Friday, December 26, 2014

More from Roy Foster, or Irish history can be fun, especially when Charles Haughey is part of it

Roy Foster’s Luck and the Irish: A Brief History of Change Since 1970 picks up where his Modern Ireland: 1600-1972 leaves off. It grew out of a series of lectures, and its more informal tone brings Foster’s delight in wordplay and verbal zest, his own and others', to the fore. Here are some of my favorite examples:

“Gerry Adams, his gaze at this point still firmly fixed on the past, liked to claim that Irish profits were being sucked away by `England', but in fact it was America that predominated.”
“(I) one looks at the Republic of Ireland over the last thirty years in religious terms, it is hard not to think of that standard exam question for students of Irish history: `Why did the Reformation not succeed in Ireland?' And answer: `It did, but it took four hundred and fifty years.'”
“…that other power struggle going on south of the border, down Merrion way: the battles within Fianna Fail.”
“To catch a vote, the playwright Hugh Leonard wrote, [Charles Haughey] would unhesitatingly `roller-skate backwards into a nunnery, naked from the waist down, singing "Kevin Barry" in Swahili'.”
“As power was assumed by a figure variously compared by his opponents to Salazar, Nixon and Dracula, the shape of a new kind of New Ireland came into view.”
“[Conor] Cruise O'Brien once remarked that he would not believe Haughey's political career was over until he saw him buried at a crossroads with his mouth full of garlic and a stake through his heart. Politically speaking, that point had finally been reached.”
“O'Neill's clipped, pragmatic, patrician tone … owed far more to the style of metropolitan Conservative Party cabals than to the sclerotic huddles of Ulster village politics.” 
Charles Haughey
Foster is no mere comedian, though, and the book is no mere cartoonish collection, like those slim volumes one finds at the cash register of bookstores full of zany things said by or about Sarah Palin or George Bush or Bill Clinton.  Foster’s good jokes are always in service of his theme, as when he quotes an outrageous eulogy to Haughey’s sympathies to Northern Ireland, which extended to running guns to the IRA, and contrasts this with the later noticeable cooling of Haughey’s zeal for the North. Rather than merely cite this as one more instance of opportunism by a political crook on a scale unimaginable in most countries, Foster ties his antics and his shifting sympathies to a changing mood in Ireland, and thereby makes him more than an adorable, venal rogue.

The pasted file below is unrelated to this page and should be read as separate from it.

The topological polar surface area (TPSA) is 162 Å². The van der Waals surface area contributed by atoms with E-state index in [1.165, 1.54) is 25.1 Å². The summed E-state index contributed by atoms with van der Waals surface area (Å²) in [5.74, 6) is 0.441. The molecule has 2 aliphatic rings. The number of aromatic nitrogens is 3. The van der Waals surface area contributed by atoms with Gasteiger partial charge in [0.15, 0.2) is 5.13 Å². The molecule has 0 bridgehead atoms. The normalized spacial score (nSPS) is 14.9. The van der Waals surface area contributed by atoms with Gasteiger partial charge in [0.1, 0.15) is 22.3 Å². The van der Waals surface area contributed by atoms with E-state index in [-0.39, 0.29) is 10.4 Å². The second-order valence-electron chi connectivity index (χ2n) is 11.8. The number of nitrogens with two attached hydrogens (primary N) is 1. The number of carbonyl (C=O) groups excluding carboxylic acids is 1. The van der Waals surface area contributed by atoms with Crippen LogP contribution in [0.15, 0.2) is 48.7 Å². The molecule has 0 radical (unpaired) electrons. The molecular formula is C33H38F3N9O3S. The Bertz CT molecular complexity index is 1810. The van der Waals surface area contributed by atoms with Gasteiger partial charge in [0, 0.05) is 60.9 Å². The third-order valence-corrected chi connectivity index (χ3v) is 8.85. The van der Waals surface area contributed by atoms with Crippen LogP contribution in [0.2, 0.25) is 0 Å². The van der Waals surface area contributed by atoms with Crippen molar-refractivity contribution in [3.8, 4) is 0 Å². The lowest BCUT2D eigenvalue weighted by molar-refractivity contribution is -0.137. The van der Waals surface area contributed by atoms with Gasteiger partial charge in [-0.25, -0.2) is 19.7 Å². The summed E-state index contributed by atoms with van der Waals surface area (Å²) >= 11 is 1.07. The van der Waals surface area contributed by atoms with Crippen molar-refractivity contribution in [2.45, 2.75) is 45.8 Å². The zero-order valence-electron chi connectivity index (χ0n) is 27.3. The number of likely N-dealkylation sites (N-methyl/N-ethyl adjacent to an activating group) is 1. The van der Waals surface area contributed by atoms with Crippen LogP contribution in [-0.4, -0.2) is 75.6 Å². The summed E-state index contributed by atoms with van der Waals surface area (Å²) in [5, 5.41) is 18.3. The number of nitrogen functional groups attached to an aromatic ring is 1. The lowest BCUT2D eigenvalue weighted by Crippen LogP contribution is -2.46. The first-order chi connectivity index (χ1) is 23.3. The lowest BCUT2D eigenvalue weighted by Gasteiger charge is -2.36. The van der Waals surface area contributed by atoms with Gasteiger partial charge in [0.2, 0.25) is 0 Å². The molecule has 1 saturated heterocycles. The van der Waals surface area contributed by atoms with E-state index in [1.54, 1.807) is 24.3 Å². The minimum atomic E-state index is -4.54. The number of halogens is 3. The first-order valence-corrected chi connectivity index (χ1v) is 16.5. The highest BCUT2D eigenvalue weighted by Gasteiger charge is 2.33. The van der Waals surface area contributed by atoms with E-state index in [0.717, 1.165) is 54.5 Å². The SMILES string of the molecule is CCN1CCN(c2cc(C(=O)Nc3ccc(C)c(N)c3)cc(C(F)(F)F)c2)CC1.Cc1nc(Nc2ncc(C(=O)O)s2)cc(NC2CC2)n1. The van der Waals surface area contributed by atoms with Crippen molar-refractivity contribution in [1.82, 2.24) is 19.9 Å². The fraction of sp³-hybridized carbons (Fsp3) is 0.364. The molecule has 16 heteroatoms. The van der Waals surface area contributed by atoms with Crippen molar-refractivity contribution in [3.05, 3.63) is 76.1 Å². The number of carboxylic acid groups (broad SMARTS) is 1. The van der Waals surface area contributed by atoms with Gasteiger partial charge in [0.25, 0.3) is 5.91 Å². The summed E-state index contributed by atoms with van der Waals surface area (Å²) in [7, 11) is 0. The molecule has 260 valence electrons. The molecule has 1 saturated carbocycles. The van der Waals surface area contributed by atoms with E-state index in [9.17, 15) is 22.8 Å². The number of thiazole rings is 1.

Thirty-six years after the 1970 trial precipitated by Haughey’s gun smuggling, Foster writes:
“what seemed much clearer was how quickly he had distanced himself from the `problem of the North'. This strategy had enabled him to return to the forefront of politics by 1979 – and, once in power, his Northern policies diverged more and more from traditional pieties. Haughey's own story reflected events and movements in the nation at large.”
© Peter Rozovsky 2014

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Blogger R.T. said...

Your postings about Irish history remind me of my readings in English history -- especially the 16th century. The English schemes to subdue and dominate Ireland through plantations and militarism were reprehensible. But the arrogance of colonialism was all the rage for too many countries for too many centuries. Ironically, even the U.S. could not seem to learn from English history. Well, at least we have no plantation schemes (yet) in Iraq and Afghanistan. But perhaps I am trying to create corollaries were none exist. In any case, I think I am on the verge of revisiting my readings 16th century English history. Thanks for the provocation.

December 29, 2014  
Blogger Peter Rozovsky said...

As it happens, one of the targets of Foster's occaional barbs at Irish nationalism is its atavistic sniping at England rather than the U.S. when people began to be alarmed by extensive foreign investment during the Celtic Tiger economic boom.

December 29, 2014  

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